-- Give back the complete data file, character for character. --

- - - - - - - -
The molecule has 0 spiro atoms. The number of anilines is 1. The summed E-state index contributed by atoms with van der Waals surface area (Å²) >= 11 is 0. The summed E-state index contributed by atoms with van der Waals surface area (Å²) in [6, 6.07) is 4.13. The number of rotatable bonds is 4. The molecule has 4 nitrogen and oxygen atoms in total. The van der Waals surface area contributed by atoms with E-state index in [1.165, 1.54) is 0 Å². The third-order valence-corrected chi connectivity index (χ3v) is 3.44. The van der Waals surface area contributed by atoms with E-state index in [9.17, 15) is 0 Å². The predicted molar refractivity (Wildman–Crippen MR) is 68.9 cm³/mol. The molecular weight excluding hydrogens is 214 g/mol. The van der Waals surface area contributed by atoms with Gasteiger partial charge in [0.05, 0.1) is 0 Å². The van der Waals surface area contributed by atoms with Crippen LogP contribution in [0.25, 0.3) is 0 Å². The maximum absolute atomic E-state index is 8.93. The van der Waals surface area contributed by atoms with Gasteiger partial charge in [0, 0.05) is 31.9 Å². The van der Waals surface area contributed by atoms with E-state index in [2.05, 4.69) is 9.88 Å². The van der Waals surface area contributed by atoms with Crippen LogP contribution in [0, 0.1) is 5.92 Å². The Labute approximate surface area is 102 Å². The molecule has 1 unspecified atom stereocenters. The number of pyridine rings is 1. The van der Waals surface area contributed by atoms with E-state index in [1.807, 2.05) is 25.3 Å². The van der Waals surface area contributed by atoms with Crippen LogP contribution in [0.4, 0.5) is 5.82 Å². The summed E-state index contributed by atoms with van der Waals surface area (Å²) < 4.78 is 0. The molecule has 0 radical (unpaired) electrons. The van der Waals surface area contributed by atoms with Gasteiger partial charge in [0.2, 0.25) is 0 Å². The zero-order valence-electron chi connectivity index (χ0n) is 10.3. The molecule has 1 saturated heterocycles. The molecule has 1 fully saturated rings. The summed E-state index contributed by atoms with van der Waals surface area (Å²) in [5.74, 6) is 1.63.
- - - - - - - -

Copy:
The molecule has 0 spiro atoms. The number of anilines is 1. The summed E-state index contributed by atoms with van der Waals surface area (Å²) >= 11 is 0. The summed E-state index contributed by atoms with van der Waals surface area (Å²) in [6, 6.07) is 4.13. The number of rotatable bonds is 4. The molecule has 4 nitrogen and oxygen atoms in total. The van der Waals surface area contributed by atoms with E-state index in [1.165, 1.54) is 0 Å². The third-order valence-corrected chi connectivity index (χ3v) is 3.44. The van der Waals surface area contributed by atoms with E-state index in [9.17, 15) is 0 Å². The predicted molar refractivity (Wildman–Crippen MR) is 68.9 cm³/mol. The molecular weight excluding hydrogens is 214 g/mol. The van der Waals surface area contributed by atoms with Gasteiger partial charge in [0.05, 0.1) is 0 Å². The van der Waals surface area contributed by atoms with Crippen LogP contribution in [0.25, 0.3) is 0 Å². The maximum absolute atomic E-state index is 8.93. The van der Waals surface area contributed by atoms with Gasteiger partial charge in [0, 0.05) is 31.9 Å². The van der Waals surface area contributed by atoms with E-state index in [2.05, 4.69) is 9.88 Å². The van der Waals surface area contributed by atoms with Crippen LogP contribution in [0, 0.1) is 5.92 Å². The Labute approximate surface area is 102 Å². The molecule has 1 unspecified atom stereocenters. The number of pyridine rings is 1. The van der Waals surface area contributed by atoms with E-state index in [1.807, 2.05) is 25.3 Å². The van der Waals surface area contributed by atoms with Crippen LogP contribution in [0.4, 0.5) is 5.82 Å². The summed E-state index contributed by atoms with van der Waals surface area (Å²) < 4.78 is 0. The molecule has 0 radical (unpaired) electrons. The van der Waals surface area contributed by atoms with Gasteiger partial charge in [0.2, 0.25) is 0 Å². The zero-order valence-electron chi connectivity index (χ0n) is 10.3. The molecule has 1 saturated heterocycles. The molecule has 1 fully saturated rings. The summed E-state index contributed by atoms with van der Waals surface area (Å²) in [5.74, 6) is 1.63.